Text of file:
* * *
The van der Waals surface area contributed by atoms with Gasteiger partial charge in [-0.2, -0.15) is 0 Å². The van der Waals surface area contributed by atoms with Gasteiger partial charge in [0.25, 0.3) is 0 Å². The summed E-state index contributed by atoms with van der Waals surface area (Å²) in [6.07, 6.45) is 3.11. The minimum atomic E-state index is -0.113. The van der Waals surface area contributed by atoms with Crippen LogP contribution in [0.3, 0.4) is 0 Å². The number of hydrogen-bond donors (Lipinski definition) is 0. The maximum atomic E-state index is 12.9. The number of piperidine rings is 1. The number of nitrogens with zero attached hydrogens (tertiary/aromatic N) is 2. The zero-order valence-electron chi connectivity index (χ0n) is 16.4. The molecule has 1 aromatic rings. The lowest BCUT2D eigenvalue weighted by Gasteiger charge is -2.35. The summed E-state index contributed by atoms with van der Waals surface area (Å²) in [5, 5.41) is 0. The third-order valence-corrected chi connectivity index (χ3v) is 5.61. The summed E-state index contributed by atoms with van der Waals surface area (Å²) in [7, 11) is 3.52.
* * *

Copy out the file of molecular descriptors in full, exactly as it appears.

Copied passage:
The van der Waals surface area contributed by atoms with Gasteiger partial charge in [-0.2, -0.15) is 0 Å². The van der Waals surface area contributed by atoms with Gasteiger partial charge in [0.25, 0.3) is 0 Å². The summed E-state index contributed by atoms with van der Waals surface area (Å²) in [6.07, 6.45) is 3.11. The minimum atomic E-state index is -0.113. The van der Waals surface area contributed by atoms with Crippen LogP contribution in [0.3, 0.4) is 0 Å². The number of hydrogen-bond donors (Lipinski definition) is 0. The maximum atomic E-state index is 12.9. The number of piperidine rings is 1. The number of nitrogens with zero attached hydrogens (tertiary/aromatic N) is 2. The zero-order valence-electron chi connectivity index (χ0n) is 16.4. The molecule has 1 aromatic rings. The lowest BCUT2D eigenvalue weighted by Gasteiger charge is -2.35. The summed E-state index contributed by atoms with van der Waals surface area (Å²) in [5, 5.41) is 0. The third-order valence-corrected chi connectivity index (χ3v) is 5.61. The summed E-state index contributed by atoms with van der Waals surface area (Å²) in [7, 11) is 3.52.